It took two years before I could say that I had it under control, but even now I have to take care with bottling my feelings.

Good luck,

Deigh

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On 8/14/2019 at 8:51 PM, heathber said:

Consider starting a GLAD diary. https://www.healthyplace.com/blogs/buildingselfesteem/2014/10/do-negative-thoughts-consume-your-mind-try-this-technique

 

I ♥️ you Heather 🙂

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It does sound like she has given up or is depressed, or a combination of the 2.  I suspect waking you up is partly jealousy related. she can't sleep and resents that you can. Stroke can do all sorts of funny things to your brain and your impulse control, and even without stroke brain time goes awfully slowly in the night if you're awake when others are sleeping. Days of inactivity won't be helping that either.  She needs to find her "purpose" I'm not sure this is something you can help her with. But she probably needs to talk to someone.

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Hi Jim my name is Tracy. I am very sorry you and your wife find yourselves here. I can hear how much you love your wife and I can hear how frustrated you are and can sense your pain. I, in every way, admire every caretaker. Caretaker to me is one of the toughest positions to be in. It does sound as though your wife may be experiencing some depression and definitely at the very least lack of motivation. These things can be caused by stroke itself. Stroke can be the cause of so many emotional, behavioral and physical things (including being fearful of losing her husband) for the survivor.  For you, I can see how difficult and sometimes maybe even hopeless you feel. I suggest that you speak with your wife's medical team to ensure your wife is getting all the help she needs and that her needs are met at this point. I also feel like you, the caretaker, need to spend time and effort on yourself. Plan this time, make it a priority, make you a priority, rest, be good to yourself, seek therapy if you need...caretaker burnout is so real. You need to recharge. It will help you to have a clear mind, have energy, to have patience, to seek new or different help for you and your wife, to have more stamina for your very tough position. Taking care of you will help you to be able to be a caretaker for your wife. You deserve this self care. I wish I could just give you "the" answer. I feel that with more support for your wife's issues through her medical team (Neurologist, PCP, Therapists, or any other member) finding things that may help would/could be so good for both of you. Hang in there, take care of you, get help for you (I can't think of anyone who deserves this more than a caretaker and who he/she takes care of). ☮️❤️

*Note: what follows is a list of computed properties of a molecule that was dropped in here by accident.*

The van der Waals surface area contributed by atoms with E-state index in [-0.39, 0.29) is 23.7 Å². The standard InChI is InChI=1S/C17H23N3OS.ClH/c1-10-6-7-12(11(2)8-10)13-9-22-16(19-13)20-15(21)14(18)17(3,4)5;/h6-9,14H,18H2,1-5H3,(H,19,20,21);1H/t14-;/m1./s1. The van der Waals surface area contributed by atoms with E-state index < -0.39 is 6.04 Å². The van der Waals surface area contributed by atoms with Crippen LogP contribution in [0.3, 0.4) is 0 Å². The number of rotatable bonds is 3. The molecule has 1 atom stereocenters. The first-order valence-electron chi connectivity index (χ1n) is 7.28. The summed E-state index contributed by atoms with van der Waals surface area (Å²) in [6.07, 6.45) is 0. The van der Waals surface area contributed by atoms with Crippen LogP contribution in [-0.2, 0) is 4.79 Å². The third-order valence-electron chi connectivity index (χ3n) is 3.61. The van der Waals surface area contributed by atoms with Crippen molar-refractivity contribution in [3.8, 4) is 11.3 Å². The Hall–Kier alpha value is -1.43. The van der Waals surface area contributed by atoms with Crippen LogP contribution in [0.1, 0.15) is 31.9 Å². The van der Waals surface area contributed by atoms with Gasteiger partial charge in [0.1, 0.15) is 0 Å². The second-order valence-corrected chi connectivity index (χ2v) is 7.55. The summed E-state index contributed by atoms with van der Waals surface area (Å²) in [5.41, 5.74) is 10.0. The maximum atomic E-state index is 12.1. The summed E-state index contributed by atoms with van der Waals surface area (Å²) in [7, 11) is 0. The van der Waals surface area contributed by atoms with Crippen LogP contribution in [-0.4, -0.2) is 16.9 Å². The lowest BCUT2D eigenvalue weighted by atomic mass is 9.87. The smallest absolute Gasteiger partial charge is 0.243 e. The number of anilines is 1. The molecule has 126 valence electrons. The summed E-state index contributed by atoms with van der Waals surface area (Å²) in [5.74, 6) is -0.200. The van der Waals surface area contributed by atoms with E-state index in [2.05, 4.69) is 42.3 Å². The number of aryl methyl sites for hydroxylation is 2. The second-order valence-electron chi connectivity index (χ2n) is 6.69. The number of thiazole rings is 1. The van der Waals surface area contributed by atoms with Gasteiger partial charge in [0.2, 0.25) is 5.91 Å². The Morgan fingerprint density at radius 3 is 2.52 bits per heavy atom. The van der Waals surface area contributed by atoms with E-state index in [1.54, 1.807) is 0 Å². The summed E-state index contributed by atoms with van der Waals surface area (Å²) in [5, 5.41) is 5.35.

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Everyone on this board who has had a stroke has a "stroke story". It's a day we'll not forget, no matter how hard we try. It pales in comparison to only one thing; the recovery attempts that followed. Recovery is a long, hard process, but doable. I had what the docs called "massive" hemorrhagic stroke in the brainstem. The docs gave me only a 2% chance of survival.  I survived but had a number of deficits. I couldn't speak.My Speech Therapist had to teach me how to talk again.  I can speak, but have dysarthria, meaning that I  slur my words so that they're not always clear and understandable. My ST also had to teach me how to eat again as I had a swallowing problem. I still have a swallowing problem sometimes, but it's improved a lot. And, last, but not least, like your wife, I was paralyzed on my left side, and had no use of my left arm or leg. I now have limited use of both.

My point is that therapy can make a difference. As you can see, it's not a "cure-all", but can help you enhance what you have. When I saw that my body could do things, I WASN'T AS DEPRESSED AND WAS MORE OPTIMISTIC ABOUT THE FUTURE. Maybe it will help your wife in the same way. I still think that both you and your wife would benefit from being on an antidepressant, and seeing a mental therapist. Your wife definitely needs to see a neuropsychiatrist so that. at the very least someone can help you understand how much of her behavior she is in control of. And what, if anything,  can be done about it. Good luck, Becky

 

  

 

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Absolutely agree Becky 🙂! Jim we hear you. Happiness is a journey that starts with yourself. Neuropsychogical testing would be very informative and helpful to your wife and for you. The unknown is how much of her behavior is she in control of; what treatments, therapies, medications, etc. could help; can there be improvement and are either of you experiencing depression and need medication/therapy. I also very much agree that you need to seek mental health support or rather more support in general. Anyone in your shoes would more than likely need the same thing...your wife as well. 

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Oh..you all have touched a sensitive topic. She did go to a neuropsychologist...she refuses to do that again. I have the results locked up in a fireproof box. She saw the results and refused to believe the test results and refused to go back to them.